Insightful Commentary: I don't have any insightful commentary about Wade Miley at this point because really, what more can you say? Here's something weird that I just thought of, though: Miley, who is probably going to win the Rookie of the Year award, is actually the second-oldest pitcher on his staff at the end of the season. There isn't really a point to that, but it's odd to think about, no?
One of the nice things about the Giants have a real live offense this year is that guys like Matt Cain, who have suffered from unseemly win/loss records for years, are finally vindicated for their performance. The downside is that guys like Barry Zito end up with better win/loss records than they deserve that make people say things like, "Dude just knows how to win, plain and simple." Barry Zito is not very good.
Insightful Commentary: Corbin doesn't have pedigree of Bauer or Skaggs, or the "come out of nowhere" likeability of Miley, so it's easy for him to get forgotten or just get added to the list when folks are talking about all the great arms on the D-Backs. But frankly, that's not really fair to Corbin, who has pitched more than well enough to stand on his own. Corbin's K:BB isn't quite as good as Miley's has been this year, but it's in the same stratosphere, and Corbin is three years younger. Corbin's K/9 is also better than Miley's. If Corbin can cut his home run rate, it's entirely possible he could have a Miley-esque season in 2013.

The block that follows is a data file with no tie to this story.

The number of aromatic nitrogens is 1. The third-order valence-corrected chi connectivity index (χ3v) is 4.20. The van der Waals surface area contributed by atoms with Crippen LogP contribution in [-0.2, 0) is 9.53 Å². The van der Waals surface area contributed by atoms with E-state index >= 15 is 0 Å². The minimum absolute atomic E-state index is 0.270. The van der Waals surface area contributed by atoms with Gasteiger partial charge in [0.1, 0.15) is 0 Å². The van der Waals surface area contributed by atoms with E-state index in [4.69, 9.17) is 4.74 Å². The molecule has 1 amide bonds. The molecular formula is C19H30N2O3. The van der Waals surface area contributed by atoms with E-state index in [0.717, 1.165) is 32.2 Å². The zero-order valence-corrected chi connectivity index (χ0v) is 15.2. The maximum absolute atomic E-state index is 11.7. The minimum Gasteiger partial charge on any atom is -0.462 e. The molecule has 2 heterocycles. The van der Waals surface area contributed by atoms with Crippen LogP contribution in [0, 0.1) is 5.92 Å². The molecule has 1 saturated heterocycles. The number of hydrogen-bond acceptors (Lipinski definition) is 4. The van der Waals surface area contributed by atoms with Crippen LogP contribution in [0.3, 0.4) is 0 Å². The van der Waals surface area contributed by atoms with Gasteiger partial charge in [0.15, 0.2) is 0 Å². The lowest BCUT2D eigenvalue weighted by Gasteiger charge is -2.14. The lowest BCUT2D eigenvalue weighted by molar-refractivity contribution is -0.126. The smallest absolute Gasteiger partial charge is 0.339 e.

Ryan Vogelsong has looked decidedly less magical than usual recently. He's posted a 9.56 ERA over his last six games, and has struggled with home runs over that period. One thing that might be worth keeping in mind with Vogelsong is that he has thrown 349 innings over the past two seasons after never throwing more than 133 in a major league season (I can't find any numbers about his workload in Japan). A little dead-arm would not be unexpected.
Final Verdict: I'm biased obviously, but I think this series is clearly about the Diamondbacks. The Giants would like to keep their lead over the Dodgers right where it is, but being seven games up leaves them a little room for error. What they have a chance to do here is extinguish what's left of the Diamondbacks' postseason dream. It's hard to predict, especially with the "Babes in Toyland" portion of the Diamondbacks' rotation going in all three games, but I'll say the Diamondbacks stay alive at home. Diamondbacks two games to one.
McCovey Chronicles for Giants news and cynicism.
(Stats via Baseball-Reference and Fangraphs.)